Dog Medication, Prescription Dog Drugs

Dog Medication and information on prescription drugs for dogs. 

Potassium Bromide

Potassium Bromide decreases seizure action by working to depress excitability and neuronal activity by acting at the cellular level. Potassium bromide is usually best taken orally and is principally excreted by the kidneys. 

Potassium Bromide dog medication is an antiepileptic drug (AED) used in dogs to control seizures. Potassium Bromide is commonly used in combination with  Phenobarbital. 

Because it may take as long as 4 months to reach a steady state concentration of bromide in the brain, phenobarbital is rarely considered as a first line drug. 

Dogs that are suffering from hepatotoxicity due to Phenobarbital may be treated with Potassium Bromide alone because of its renal excretion. 

Because of the relatively high incidence of side effects, cats are rarely treated with Potassium Bromide dog medication. 

Client commitment and compliance are essential for the management of the animals with seizure disorders. Because both Potassium Bromide and Phenobarbital can be sedating. Therefore, clients need to understand that their pets may have a less active life style. The client will need to administer medication at prescribed regular intervals, and the animal will need regular blood work to monitor serum drug levels. 

Side effects include...

  • transient sedation


  • anorexia


  • lethargy


  • polyuria
    A condition characterized by the passage of large volumes of urine.


  • vomiting


  • polydipsia
    A medical symptom in which the patient ingests abnormally large amounts of fluids by mouth.


  • constipation


  • pancreatitis



Some Potassium Bromide precautions...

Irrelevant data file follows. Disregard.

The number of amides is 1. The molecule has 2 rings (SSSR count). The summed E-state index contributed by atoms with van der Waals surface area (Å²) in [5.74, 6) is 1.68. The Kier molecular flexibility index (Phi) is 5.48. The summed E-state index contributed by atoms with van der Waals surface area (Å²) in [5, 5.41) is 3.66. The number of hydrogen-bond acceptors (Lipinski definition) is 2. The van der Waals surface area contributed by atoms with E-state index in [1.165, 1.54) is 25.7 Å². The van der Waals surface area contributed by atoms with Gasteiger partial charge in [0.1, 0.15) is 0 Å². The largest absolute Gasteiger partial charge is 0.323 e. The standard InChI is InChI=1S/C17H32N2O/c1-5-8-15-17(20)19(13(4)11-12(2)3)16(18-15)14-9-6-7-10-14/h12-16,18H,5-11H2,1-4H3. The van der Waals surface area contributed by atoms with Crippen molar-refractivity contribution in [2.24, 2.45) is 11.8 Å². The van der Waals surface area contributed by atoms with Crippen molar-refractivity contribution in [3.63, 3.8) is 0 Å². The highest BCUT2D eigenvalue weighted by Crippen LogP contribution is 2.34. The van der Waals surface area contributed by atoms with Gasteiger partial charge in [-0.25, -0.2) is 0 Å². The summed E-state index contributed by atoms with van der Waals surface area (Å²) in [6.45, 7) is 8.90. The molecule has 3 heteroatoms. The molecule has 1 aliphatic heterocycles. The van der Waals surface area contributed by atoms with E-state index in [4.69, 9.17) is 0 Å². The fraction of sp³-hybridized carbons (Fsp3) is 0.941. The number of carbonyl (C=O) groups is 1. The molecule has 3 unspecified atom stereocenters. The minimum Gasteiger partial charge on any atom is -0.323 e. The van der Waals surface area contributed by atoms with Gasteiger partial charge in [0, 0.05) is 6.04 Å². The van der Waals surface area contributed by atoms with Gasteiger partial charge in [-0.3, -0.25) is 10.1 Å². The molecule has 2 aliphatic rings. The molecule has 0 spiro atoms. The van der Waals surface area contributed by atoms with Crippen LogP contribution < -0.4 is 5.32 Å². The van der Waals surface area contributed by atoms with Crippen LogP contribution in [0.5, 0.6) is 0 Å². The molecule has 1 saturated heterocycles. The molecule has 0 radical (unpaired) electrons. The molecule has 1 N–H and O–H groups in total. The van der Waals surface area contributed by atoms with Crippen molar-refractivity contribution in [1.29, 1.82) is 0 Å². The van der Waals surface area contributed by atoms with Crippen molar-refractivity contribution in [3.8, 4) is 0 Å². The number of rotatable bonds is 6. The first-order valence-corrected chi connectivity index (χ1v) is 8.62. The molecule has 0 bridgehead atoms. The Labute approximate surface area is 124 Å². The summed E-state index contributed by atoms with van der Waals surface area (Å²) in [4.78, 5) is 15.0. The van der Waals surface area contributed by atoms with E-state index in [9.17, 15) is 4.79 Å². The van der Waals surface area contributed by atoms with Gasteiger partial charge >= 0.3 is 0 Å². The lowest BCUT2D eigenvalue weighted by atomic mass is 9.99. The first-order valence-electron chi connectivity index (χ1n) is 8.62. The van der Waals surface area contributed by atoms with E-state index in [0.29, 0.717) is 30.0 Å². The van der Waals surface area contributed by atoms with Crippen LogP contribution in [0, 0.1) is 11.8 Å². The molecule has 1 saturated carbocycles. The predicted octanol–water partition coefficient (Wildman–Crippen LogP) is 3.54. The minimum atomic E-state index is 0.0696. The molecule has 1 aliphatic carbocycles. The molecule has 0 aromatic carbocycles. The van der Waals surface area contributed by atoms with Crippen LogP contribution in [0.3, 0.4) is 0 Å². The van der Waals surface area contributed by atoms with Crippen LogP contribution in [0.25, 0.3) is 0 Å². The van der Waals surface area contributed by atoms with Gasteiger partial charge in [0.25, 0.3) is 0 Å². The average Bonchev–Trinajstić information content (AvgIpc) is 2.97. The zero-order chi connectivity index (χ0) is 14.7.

Chloride ion levels affect Bromide levels because they compete for uptake across the cellular membrane. A low salt diet or sodium restriction can cause bromide toxicity. On the other hand, increased sodium diet will decrease Bromide levels creating a higher risk for dog to seizure. 

The reproductive safety of Bromide use in dogs has not been established.

Older animals may have a higher incidence of adverse side effects. 

The excretion of Potassium Bromide will be possibly increased by Drug Interactions Diuretics such as furosemide. 

Other drugs used to sedate the central nervous system could cause additional sedation when used in combination with Potassium Bromide. 

Overdose Bromism or toxicity due to chronic overdose is displayed as...

  • muscle pain


  • profound sedation


  • CNS signs


  • stupor


  • ataxia
    Ataxia means absence of order. Parts of the nervous system that normally control co-ordination are affected.


  • tremors

Acute overdose occurs less frequently than chronic overdose but with similiar symptoms such as profound sedation, ataxia and other CNS signs. Treatment could include diuretic, GI emptying, and use of IV fluids.